4. Suppose the Fed announced that it will increase the quantity of money 10% and prices instantly rise 10%.

    The Fed then actually purchases some bonds. It seems plausible that the primary dealers market is not perfectly competitive, and the particular primary dealer the Fed chooses benefits from the greater business. (In perfect competition, no seller wants to sell any more at the competitive price.)

    Note, however, that this benefit has nothing to do with getting the new money first before prices have risen. Prices have already risen before less than perfectly competitive primary security dealers earn their added profits.

    The more competitive are the primary securities dealers, the more those particular firms dealing with the Fed trade with the Fed, the less their traders have time to trade with others. What they gain on the bid-ask spread on the T-bill transactions, they come close to losing on other securities transactions. The further they are from perfectly transactions, the less that is true. That is, they have plenty of excess capacity to handle these extra transactions. Great, more business.

    If Macys and Bloomingdales are perfectly competitive, when the Fed shows up at Macys, customers see how crowded it is and instead go to Bloomingdales. Of course, high end department stores (like most real businesses) aren't perfectly competitive and they can handle more business and make more profit from it.

    Sumner said that these benefits to the primary dealers exist, and they are trivial.

    Most importantly, they have nothing to do with getting the money first before it works its way through the circular flow. They would still exist if prices rose before the primary security dealers actually received any money.

    Would they say, no, I don't want to deal with the Fed. The price level already increased. Too late. No.

    That the Fed has actual transactions costs from buying and selling securities, and deals with security dealers rather than operating its own retail (or even wholesale) securities operations, and that because of imperfect competition, the securities dealers make money on this, has nothing to do with money creation.

    Suppose the Fed had a policy of selling and buying equal amounts of securities every day, leaving the quantity of money same. (Not a fanciful notion, is it?) If the securities market is imperfectly competitive, the security dealers would find this policy very attractive, even though there is no net money creation. (Do you want to claim that those dealers that buy from the Fed lose money because they give up the money first?

    In fact, consider money contractions. The Fed sells to primary security firms. The security dealers give up money in exchange for securities which they are buying on the market. Do they lose money because they give up the money first? Or do they make some minimal profit from providing the same service to the Fed they provide to everyone else buying and selling securities?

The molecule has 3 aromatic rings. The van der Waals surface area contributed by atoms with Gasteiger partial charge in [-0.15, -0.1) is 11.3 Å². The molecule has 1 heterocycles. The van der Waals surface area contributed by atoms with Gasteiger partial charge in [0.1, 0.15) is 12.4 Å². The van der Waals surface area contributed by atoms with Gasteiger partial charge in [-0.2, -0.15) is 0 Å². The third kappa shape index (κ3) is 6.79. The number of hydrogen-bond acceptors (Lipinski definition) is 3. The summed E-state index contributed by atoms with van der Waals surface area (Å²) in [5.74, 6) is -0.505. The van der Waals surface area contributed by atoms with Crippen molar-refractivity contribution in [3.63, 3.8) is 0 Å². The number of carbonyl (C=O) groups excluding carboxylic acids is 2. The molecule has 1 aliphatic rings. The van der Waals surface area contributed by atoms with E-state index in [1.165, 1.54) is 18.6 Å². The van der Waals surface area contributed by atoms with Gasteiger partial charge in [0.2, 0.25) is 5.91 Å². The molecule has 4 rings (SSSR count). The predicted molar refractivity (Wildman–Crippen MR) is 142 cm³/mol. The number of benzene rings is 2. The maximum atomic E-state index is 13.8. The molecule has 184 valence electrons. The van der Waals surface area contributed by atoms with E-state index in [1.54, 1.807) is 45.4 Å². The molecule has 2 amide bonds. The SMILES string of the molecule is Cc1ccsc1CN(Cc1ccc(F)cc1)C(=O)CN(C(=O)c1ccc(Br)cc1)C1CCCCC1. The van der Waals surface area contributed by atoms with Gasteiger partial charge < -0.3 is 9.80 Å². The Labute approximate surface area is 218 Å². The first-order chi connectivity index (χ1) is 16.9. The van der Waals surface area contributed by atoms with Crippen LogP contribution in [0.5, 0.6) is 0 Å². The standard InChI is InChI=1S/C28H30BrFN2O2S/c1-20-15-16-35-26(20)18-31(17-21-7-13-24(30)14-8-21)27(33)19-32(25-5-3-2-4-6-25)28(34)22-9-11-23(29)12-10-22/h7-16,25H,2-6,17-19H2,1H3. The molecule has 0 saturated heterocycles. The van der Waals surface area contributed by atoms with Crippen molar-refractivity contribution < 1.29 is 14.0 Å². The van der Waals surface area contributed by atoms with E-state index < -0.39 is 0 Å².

This framing of Austrian economics–some people get the new money first and benefit because they get the money before it loses value–creates confusion.

    Rejecting that framing doesn't mean that there are no injection effects.

    Anyway, Sumner's actual argument would be the following: The Chinese decide to buy an additional 10,000 tons of American wheat. Do the particular wheat famers that sell their wheat to the Chinese benefit more than the other American wheat farmer? Do those who continue to sell wheat to Japan benefit less? Do those who continue to sell to Americans benefit less?

    When the Fed buys Treasury bills it is like the Chinese buying wheat. The particular individual that sells the T-bills to the Fed benefits no more or no less than anyone else who is selling their T-bills to other buyers at the same time.

    Sumner admits that under some conditions the prices of T-bills might rise when the Fed buys them, though he also makes lots of caveats and points out that it doesn't necessarily happen. But if it does happen, those who happen to sell their T-bills to the Fed do no better than those who sell T-bills at the same time to other people.

    Suppose the Fed announces that it will buy a bunch of T-bills. The result is everyone expects the price to rise. The offer prices rise, and the Fed buys some of them with "new money" and other people buy some with "old money." Do the sellers receiving the "new money" from the Fed do better than those sellers who sold T-bills to other people for "old money?"

    In my view, it is time to drop this way of describing the impact of money creation on interest rates and the demands for different goods.

    1. I think it's generally recognized, Bill, that the effects of anticipated monetary expansion aren't the same as those of unanticipated expansion, and that the former may indeed, under certain conditions, be nil. But I take Scott's argument to be the more ambitious one to the effect that Cantillon effects are not relevant even for the case of monetary expansion that isn't fully anticipated. It is that more sweeping claim to which I intend to reply here.

      1. My point is that with an anticipated expansion, the effects you describe, not only occur, and only a trivial extra effect could exist because prices have failed to completely rise to their new equilibrium.

        Because of realistic institutional assumption, Sumner calls those effects "fiscal policy." He assumes the government captures the seignorage, so what the government does with it is fiscal policy.